New residents are greeted with a “welcome wagon” brimming with baskets of cookies, coupons, birdseed, the neighborhood’s bimonthly newsletter — printed in English and Spanish to be inclusive of the many Spanish-speaking residents — and a warm invitation to the Facebook group, which has been especially active during the coronavirus pandemic.
“I’ve seen the neighborhood come together even stronger,” said Allen, referring to the pandemic. “If you walk around the community, you’ll see messages painted on stones, chalk writing on driveways, notes on windows encouraging folks to stay strong. We’re in this together.”
Political yard signs are also prominently on display here. On Edgehill Drive, a crimson Trump flag flutters close to a cluster of Biden signs staked firmly in the grass next door.
Developed in the postwar era between 1947 and 1949 by Clarence C. Gosnell, Jefferson Manor was advertised as a moderately priced “modern community.” At the time, The Washington Post remarked at the speed in which the neighborhood was being constructed, using prefabricated designs.
Before it became a suburban development, Jefferson Manor was home to Peyton Ballenger, a shoe manufacturer whose family farmed the land. According to Donald Hakenson, an author and local Civil War historian, two of Ballenger’s sons died fighting in the Confederate army, leaving Ballenger to watch as Fort Lyon and other Union forts mushroomed across his property to protect the nation’s capital.
After the Civil War, the area was left to farmers until development began in earnest after World War II.
The 1980s brought Metro’s Huntington station to the area along the Yellow Line. But by the 1990s, Jefferson Manor had fallen into disrepair. Many of the neighborhood’s winding one-way streets were cracked. Roofs were rotting, foundations crumbling.
“I bought my first house in Jefferson Manor in 1990 for $105,000,” said Tom Rickert, a resident and real estate agent with Coldwell Banker’s Alexandria office. “Frankly the neighborhood was pretty run-down back then, but it was all I could afford, and I knew it was a great location.”
Jefferson Manor is a five-minute walk from the Huntington Metro station, with easy access to Old Town Alexandria, downtown D.C., the Beltway and the Mount Vernon Trail.
The neighborhood formed a commission in 1991 to address the blighted homes and streets, and today, development around Jefferson Manor is also beginning to boom.
Bethesda-based architecture firm SK+I is designing a multifamily building near the Huntington Metro station. SK+I has also designed mixed-use and residential projects throughout the D.C. area, including the Apollo on H Street NE, and the Modera and Avalon buildings in Fairfax’s Mosaic District. And last March, the Fairfax County Board of Supervisors approved a sweeping land-use plan that aims to improve access to transportation along the Richmond Highway.
Changes are happening inside the neighborhood, too. Many homeowners have modified the original footprint of these tiny homes to suit changing needs.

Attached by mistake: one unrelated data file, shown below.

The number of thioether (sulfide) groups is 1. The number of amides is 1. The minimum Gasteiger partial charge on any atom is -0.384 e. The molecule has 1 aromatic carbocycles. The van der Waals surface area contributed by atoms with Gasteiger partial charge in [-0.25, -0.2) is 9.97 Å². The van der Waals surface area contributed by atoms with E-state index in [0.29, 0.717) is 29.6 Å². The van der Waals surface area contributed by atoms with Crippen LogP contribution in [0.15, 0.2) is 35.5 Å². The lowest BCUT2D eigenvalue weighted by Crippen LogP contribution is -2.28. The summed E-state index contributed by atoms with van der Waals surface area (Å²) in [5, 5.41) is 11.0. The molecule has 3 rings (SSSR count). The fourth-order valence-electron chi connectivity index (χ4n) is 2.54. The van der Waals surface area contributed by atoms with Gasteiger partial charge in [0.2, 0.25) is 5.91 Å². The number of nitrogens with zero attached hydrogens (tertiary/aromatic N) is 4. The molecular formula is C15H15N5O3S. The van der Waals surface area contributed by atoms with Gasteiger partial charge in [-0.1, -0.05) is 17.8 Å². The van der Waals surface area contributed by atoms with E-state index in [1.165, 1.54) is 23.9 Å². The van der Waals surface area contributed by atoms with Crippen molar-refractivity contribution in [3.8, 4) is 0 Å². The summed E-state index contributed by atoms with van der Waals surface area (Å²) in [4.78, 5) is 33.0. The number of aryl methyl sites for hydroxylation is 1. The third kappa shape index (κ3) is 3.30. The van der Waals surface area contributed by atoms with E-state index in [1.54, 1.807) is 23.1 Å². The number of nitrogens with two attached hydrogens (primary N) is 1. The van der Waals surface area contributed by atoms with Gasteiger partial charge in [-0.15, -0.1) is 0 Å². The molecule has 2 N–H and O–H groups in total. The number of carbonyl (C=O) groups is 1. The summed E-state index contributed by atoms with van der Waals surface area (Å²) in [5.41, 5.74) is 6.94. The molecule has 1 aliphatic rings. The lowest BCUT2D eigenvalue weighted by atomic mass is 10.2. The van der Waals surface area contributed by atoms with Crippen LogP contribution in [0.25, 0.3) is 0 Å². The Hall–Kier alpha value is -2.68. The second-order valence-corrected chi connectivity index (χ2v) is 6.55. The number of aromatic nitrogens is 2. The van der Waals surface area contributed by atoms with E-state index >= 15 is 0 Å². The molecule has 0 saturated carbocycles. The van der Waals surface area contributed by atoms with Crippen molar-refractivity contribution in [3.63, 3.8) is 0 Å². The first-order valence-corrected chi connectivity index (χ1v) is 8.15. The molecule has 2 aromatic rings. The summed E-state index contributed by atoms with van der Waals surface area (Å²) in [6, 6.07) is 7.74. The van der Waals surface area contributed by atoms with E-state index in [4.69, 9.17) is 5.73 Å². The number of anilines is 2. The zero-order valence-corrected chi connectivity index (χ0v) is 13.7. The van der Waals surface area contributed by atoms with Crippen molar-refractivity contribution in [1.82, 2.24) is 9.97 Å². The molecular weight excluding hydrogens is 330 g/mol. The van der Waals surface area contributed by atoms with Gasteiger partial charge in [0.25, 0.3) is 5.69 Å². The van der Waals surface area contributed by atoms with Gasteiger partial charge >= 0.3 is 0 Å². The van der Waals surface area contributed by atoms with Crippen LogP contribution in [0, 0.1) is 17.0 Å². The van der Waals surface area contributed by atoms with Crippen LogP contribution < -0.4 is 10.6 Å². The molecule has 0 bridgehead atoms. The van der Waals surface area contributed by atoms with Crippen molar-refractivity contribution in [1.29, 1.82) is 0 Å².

“These houses are not spring chickens,” said Rickert. “They are over 70 years old and require upkeep, so maintenance is a big topic of discussion on the Jefferson Manor Facebook page.”
But he said, “Jefferson Manor is one of those special neighborhoods where just about every dollar you put into these houses can add to its current value.”
Another value add: free beer.
“I think we’re probably the only community in the metro D.C. area with a beer fairy,” said Allen.
The “beer fairy,” whose name is Daniel Watkins, works for a local brewery and often has a surplus of beer samples that he drops off on doorsteps. Naturally, there’s a waiting list, but Watkins has quickly become one of the most popular Manorites.
The citizens association also puts on an annual garden tour, block party and community yard sales, and other events that keep residents closely connected. The citizens association, run by volunteers, is active within the community and collects annual membership dues of $20 per household — $10 for seniors — to support its events. The block party “includes everything from a live band, face painter, a big buffet of food and drinks, paper goods, games, and grab-bags filled with kids’ toys,” said Alexis Glenn, the association’s president.
“When you look on a map, you’ll see Jefferson Manor as a neighborhood,” said David Allen. “But when you live here, you immediately know that it’s much more.”
Living there: Jefferson Manor is bounded by Farmington Drive and Jefferson Drive to the north, Virginia Route 241 on the east, Fairhaven Avenue to the south, Edgehill Drive to the southwest and Virginia Route 611 (Telegraph Road) to the west, according to the citizens association. It has two apartment buildings and four single-family homes within its boundaries. According to Fairfax County tax records, of the 556 properties in Jefferson Manor, 374 are “owner occupied” and 182 are “non-owner occupied.”
Three homes are for sale in Jefferson Manor. The highest-priced is a three-bedroom, two-bathroom semi-detached duplex listed for $530,000. The lowest-priced is a two-bedroom, two-bathroom duplex listed for $440,000.
In 2019, home sales ranged from a two-bedroom, one-bathroom Colonial for $370,000 to an updated three-bedroom, three-bathroom semidetached house for $647,000. The average price of homes sold last year was $464,681.
Schools: Mount Eagle Elementary, Twain Middle and Edison High.
Transit: Jefferson Manor is served by multiple bus lines and the Richmond Highway Express. The Huntington Metro station on the Yellow Line is adjacent to the northeast part of the neighborhood. Route 241 connects the neighborhood to the Capital Beltway and Route 1.